Ribosomes are the main engines of creation of the proteins on which the body depends. Now, an artificial analog of the biological ribosome has been designed and synthesized by Professor David Leigh FRS and his team in the School of Chemistry at the University of Manchester.

Organic chemists have long had the goal of making chemical-based assembler molecules that can mimic the complex biological machinery of life. In particular, ribosomes are large and complex molecular machines that make proteins (amino acid polymers) from amino acids within all living cells. Ribosomes accomplish their biological task by linking together amino acids in the order specified by messenger RNA (mRNA).

Ribosomes consist of two major subunits—the small and large ribosomal subunits. In essence, the small ribosomal subunit reads the genetic instructions on the mRNA, and directs the ordering of amino acids that will form the protein assembled by the large ribosomal unit. The power of the ribosome is that, given the raw materials, it can make any protein that can be reduced to a genetic pattern recorded on mRNA.

Leigh's group has concentrated on molecular machines that generate mechanical movement that imitates the function of macroscopic machines. A primary goal of such studies is a molecular assembler, a proposed device able to guide chemical reactions by positioning reactive molecules with atomic precision. Such a machine is potentially capable of synthesizing chemical structures that cannot be made by conventional chemical means, as the energy barriers that prevent some molecules from forming can be largely overcome through mechanical manipulation.

A number of artificial molecular machines have been fabricated in recent years. For example, small molecular machines have been used as molecular motors, to store information. Others have been used to aid the synthesis of organic chemicals to switch the action of a catalyst on and off, and to change the "handedness" of a reaction product. Large synthetic DNA molecules have been used to guide the formation of bonds between building blocks that would not normally react, and to assemble gold nanoparticles in particular sequences. However, until now there has been no analog constructed of even a crude molecular assembler.

A rendering of Prof. Leigh's molecular assembler

The figure above can be used to give a general notion of how the molecular assembler works (a more detailed description appears in the image gallery). Briefly, you make a polymer backbone (the yellow rod) that has attachment sites (yellow bumps) for three amino acids, and also has a large chemical group at the other end.

A ring molecule (blue ring) is positioned around the polymer backbone. The hole in the ring is large enough that the molecule can move smoothly up and down and rotate around the polymer backbone, but the ring cannot pass the large chemical group or any of the attachment sites while they are occupied by an amino acid.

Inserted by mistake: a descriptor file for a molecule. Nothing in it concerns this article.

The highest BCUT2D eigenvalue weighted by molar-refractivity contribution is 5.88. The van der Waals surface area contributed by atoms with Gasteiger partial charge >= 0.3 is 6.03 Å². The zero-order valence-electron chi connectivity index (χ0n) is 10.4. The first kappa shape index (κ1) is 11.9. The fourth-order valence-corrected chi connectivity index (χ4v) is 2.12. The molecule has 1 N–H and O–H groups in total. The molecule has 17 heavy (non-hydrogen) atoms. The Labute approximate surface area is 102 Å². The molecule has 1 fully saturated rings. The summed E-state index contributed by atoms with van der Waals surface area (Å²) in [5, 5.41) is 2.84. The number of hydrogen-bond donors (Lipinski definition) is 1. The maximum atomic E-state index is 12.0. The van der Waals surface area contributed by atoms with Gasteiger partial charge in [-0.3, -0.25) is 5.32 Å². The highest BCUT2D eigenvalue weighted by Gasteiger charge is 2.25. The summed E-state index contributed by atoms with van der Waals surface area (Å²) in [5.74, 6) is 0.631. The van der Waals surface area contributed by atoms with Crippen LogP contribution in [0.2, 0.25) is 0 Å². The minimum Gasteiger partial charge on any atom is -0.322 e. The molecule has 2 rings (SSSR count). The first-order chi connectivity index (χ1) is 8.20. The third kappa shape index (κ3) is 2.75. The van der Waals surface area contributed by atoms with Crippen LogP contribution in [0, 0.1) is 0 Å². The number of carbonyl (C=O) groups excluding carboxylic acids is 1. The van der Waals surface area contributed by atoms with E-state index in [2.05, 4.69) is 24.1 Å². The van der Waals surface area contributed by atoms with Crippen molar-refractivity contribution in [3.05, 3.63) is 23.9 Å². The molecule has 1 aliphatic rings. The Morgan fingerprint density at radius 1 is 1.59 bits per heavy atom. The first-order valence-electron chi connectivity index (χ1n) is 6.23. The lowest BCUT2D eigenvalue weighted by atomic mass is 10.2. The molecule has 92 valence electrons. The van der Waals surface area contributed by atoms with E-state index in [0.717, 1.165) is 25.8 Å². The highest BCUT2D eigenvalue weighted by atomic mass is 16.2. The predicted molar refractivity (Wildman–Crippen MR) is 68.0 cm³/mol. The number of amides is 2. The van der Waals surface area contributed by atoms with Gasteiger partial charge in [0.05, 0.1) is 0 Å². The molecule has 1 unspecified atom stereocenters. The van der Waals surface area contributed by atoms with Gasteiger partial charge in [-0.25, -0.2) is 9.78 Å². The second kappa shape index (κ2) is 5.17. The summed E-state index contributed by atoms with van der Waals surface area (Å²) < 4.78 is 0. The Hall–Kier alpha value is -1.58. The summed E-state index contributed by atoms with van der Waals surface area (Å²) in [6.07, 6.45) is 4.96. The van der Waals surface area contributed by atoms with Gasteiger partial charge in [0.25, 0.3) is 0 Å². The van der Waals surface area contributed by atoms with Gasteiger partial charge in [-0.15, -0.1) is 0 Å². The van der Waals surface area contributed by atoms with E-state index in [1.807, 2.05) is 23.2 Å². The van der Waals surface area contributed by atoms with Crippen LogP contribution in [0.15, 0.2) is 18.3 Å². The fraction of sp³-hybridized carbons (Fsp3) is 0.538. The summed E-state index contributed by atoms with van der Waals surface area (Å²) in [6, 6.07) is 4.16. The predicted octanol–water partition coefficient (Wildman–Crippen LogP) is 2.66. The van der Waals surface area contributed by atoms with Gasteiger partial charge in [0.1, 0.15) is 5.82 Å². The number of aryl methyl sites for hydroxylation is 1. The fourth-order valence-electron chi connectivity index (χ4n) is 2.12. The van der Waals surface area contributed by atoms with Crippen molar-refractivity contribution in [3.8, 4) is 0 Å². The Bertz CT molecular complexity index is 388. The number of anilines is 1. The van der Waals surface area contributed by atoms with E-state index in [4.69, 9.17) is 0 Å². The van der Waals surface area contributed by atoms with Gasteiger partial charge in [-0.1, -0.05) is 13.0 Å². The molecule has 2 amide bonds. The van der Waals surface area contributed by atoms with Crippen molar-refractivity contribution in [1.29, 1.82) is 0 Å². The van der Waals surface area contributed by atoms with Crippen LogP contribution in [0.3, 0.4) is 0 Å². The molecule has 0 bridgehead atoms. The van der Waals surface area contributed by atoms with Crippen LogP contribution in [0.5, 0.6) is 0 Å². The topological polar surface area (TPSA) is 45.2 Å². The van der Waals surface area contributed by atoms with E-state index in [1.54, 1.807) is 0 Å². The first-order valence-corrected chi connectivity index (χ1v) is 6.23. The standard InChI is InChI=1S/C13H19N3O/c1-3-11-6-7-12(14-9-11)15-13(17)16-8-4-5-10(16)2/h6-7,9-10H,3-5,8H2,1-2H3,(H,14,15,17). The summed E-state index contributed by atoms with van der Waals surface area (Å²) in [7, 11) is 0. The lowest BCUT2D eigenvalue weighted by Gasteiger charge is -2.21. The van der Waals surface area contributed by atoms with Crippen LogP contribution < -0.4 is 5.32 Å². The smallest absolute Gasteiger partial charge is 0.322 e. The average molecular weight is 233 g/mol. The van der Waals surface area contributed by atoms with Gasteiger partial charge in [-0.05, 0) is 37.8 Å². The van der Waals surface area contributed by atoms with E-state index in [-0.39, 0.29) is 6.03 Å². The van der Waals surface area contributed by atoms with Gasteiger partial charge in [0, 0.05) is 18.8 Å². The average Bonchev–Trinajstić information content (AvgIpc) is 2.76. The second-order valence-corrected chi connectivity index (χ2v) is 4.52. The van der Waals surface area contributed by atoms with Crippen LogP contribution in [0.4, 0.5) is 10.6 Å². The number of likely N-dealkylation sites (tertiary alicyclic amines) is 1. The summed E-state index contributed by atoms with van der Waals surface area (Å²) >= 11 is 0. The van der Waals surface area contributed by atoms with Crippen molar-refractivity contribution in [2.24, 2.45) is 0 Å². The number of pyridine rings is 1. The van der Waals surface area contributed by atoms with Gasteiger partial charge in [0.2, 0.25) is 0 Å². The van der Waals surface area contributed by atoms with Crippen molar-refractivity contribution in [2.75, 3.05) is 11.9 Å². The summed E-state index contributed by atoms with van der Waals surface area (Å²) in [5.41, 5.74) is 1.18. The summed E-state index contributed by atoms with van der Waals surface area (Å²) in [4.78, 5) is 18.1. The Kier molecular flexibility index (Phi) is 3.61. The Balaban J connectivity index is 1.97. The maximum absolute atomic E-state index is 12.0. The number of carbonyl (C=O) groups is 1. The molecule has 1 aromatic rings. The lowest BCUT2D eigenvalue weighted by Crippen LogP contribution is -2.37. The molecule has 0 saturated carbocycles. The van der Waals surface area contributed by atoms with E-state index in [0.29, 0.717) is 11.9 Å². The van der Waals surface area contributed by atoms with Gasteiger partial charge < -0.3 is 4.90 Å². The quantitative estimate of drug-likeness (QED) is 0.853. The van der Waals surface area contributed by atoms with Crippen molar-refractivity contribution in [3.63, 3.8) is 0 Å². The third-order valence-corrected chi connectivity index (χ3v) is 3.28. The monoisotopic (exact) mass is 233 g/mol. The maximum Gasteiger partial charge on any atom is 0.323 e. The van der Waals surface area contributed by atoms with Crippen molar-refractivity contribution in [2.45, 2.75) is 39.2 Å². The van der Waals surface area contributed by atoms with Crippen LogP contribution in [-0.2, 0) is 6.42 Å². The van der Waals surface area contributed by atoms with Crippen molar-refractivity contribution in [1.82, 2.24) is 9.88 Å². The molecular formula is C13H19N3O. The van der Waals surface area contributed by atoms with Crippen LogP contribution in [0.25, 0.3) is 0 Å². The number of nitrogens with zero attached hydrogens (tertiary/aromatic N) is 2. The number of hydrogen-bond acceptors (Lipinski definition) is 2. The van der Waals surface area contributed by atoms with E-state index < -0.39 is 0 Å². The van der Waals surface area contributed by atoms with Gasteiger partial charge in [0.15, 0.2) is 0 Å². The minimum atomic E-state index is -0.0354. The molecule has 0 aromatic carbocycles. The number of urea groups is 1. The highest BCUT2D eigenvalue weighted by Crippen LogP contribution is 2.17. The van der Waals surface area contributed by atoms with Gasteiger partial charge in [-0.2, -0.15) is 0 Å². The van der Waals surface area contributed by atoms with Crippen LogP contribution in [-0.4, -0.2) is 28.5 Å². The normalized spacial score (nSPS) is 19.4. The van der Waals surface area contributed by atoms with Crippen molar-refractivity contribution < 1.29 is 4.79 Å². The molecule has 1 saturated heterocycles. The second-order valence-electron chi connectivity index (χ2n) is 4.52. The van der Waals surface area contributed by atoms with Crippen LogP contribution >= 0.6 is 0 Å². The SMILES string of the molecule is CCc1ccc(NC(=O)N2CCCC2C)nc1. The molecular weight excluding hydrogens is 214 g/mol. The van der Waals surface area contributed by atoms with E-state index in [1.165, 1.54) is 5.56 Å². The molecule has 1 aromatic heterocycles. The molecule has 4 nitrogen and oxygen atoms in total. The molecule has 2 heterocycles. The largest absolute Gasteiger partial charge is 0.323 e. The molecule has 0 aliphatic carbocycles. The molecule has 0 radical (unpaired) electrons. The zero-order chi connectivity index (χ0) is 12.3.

A short polymer chain serves as an assembly arm (yellow "arm") that can react with an amino acid, detach it from the attachment site, and put it on the end of a protein chain. The protein chain already has three amino acids to give the arm enough flexibility to carry out this reaction in a reasonable amount of time.

As shown in the video below, in operation the ring moves up and down the polymer backbone between the large molecular group at the right and the first occupied attachment site. This motion is powered by Brownian motion, as is the assembly arm, which takes on all possible configurations on a statistical basis. Eventually, the ring is near enough to the attachment site at the same time as the assembly arm is in the right configuration to pluck the first amino acid. It does so, and the amino acid is moved by the assembly arm to the end of the growing protein chain.

The same mechanics power additional stages of polymer growth. However, the region over which the ring moves is now larger, as it its mass, and both of these factors slow down the process of adding the second amino acid to the polymer chain. Leigh finds that it takes an average of 12 hours to add each of the amino acids (there is as yet no data on how long each assembly step takes). To put this into perspective, a ribosome can add 15 to 20 amino acids to a polymer chain every second.

Prof Leigh's molecular assembler is clearly no competition for a biological ribosome. Not only is the speed roughly a million times slower, but Leigh's assembler has a hard-wired program, in contrast to the ribosome, which is programmed by the messenger RNA encoding the desired protein sequence. Despite its limitations, however, Leigh's is not only a large step in the right direction, but is also a tour-de-force of synthetic organic chemistry.

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